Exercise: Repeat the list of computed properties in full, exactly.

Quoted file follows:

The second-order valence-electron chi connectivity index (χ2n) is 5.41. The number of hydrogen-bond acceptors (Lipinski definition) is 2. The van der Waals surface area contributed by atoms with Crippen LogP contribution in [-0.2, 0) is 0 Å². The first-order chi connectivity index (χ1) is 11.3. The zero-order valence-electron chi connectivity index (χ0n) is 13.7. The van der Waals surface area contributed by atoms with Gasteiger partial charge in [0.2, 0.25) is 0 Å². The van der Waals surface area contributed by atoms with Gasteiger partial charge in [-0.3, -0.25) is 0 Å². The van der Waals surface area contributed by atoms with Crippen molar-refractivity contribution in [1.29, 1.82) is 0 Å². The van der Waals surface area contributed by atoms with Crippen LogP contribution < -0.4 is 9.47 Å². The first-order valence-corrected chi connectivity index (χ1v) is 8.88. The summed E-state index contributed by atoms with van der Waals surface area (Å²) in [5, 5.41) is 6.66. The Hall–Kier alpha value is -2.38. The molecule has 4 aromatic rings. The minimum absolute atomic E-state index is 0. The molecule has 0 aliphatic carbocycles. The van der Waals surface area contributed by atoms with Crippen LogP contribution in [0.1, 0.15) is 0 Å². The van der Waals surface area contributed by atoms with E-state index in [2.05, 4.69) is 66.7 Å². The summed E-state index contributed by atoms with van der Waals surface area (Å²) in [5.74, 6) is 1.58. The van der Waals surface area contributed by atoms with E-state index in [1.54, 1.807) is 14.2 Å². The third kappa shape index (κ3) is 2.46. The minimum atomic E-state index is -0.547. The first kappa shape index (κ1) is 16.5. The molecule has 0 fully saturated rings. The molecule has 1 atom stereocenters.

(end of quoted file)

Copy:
The second-order valence-electron chi connectivity index (χ2n) is 5.41. The number of hydrogen-bond acceptors (Lipinski definition) is 2. The van der Waals surface area contributed by atoms with Crippen LogP contribution in [-0.2, 0) is 0 Å². The first-order chi connectivity index (χ1) is 11.3. The zero-order valence-electron chi connectivity index (χ0n) is 13.7. The van der Waals surface area contributed by atoms with Gasteiger partial charge in [0.2, 0.25) is 0 Å². The van der Waals surface area contributed by atoms with Gasteiger partial charge in [-0.3, -0.25) is 0 Å². The van der Waals surface area contributed by atoms with Crippen molar-refractivity contribution in [1.29, 1.82) is 0 Å². The van der Waals surface area contributed by atoms with Crippen LogP contribution < -0.4 is 9.47 Å². The first-order valence-corrected chi connectivity index (χ1v) is 8.88. The summed E-state index contributed by atoms with van der Waals surface area (Å²) in [5, 5.41) is 6.66. The Hall–Kier alpha value is -2.38. The molecule has 4 aromatic rings. The minimum absolute atomic E-state index is 0. The molecule has 0 aliphatic carbocycles. The van der Waals surface area contributed by atoms with Crippen LogP contribution in [0.1, 0.15) is 0 Å². The van der Waals surface area contributed by atoms with E-state index in [2.05, 4.69) is 66.7 Å². The summed E-state index contributed by atoms with van der Waals surface area (Å²) in [5.74, 6) is 1.58. The van der Waals surface area contributed by atoms with E-state index in [1.54, 1.807) is 14.2 Å². The third kappa shape index (κ3) is 2.46. The minimum atomic E-state index is -0.547. The first kappa shape index (κ1) is 16.5. The molecule has 0 fully saturated rings. The molecule has 1 atom stereocenters.